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While I highly recommend this selection, I can only recommend it to those who have read the printed novel first. Nabokov's book consists of a long poem written by John Shade, and a rambling, often hilarious, "commentary" written by Charles Kinbote, self-proclaimed king-in-exile from his beloved country of Zembla. As the commentary refers to specific lines of the 999-line poem, I was curious as to how the producers of the audiobook would handle these two distinct components. I was delighted by the choice to employ two narrators, Robert Blumenfeld for Shade and Marc Vietor for Kinbote. Both are excellent, but Vietor's Kinbote is what makes this audiobook so special. His unidentifiable (slightly Russian) accent and self-assured cockiness bring the exiled king (or plain madman) spring to life. Fans of the book should not feel they are wasting a credit by buying a book they've already read. Listening to Pale Fire will bring a new level of appreciation to Nabokov's brilliant novel.
31 of 33 people found this review helpful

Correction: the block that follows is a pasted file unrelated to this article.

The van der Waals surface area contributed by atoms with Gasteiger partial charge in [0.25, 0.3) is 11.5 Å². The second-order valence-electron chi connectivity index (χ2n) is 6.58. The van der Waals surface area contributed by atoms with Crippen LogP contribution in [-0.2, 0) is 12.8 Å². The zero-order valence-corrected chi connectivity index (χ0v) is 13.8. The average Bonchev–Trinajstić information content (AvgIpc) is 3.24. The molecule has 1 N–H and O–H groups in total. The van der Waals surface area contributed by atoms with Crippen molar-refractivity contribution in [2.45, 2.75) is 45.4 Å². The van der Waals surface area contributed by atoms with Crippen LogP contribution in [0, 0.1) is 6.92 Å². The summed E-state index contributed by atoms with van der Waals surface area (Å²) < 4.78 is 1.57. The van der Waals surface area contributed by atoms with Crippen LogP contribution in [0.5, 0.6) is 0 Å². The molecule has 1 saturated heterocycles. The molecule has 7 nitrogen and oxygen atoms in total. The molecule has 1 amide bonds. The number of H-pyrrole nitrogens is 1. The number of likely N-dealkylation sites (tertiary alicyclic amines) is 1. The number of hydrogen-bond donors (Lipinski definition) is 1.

You have to give this book a chance. It's a little rough to get started but once you catch all the implications, it's a funny and brilliant look at academia and humanity.
I laughed out loud at a few lines and then I felt this rather sad pathos start to come over me. It's just a spoof, right? A brilliant spoof, but the book is merely satire and so we shouldn't be disturbed by it. But it is disturbing and it runs a lot deeper than spoof.
The feeling you'll experience are real.
Even the title...
Give it a chance. Buy a hard copy. Try. It's certainly one of the finest assembly of words ever.
17 of 18 people found this review helpful
I loved Lolita and loved the idea of this novel. I can't claim to have got all the in-jokes and levels of sub-text but I got a fair amount of them. Perhaps reading it and referring to the endnotes as you go might make it better. But I found this only occasionally amusing, the jokes laboured, and the book, ultimately, boring.
1 of 3 people found this review helpful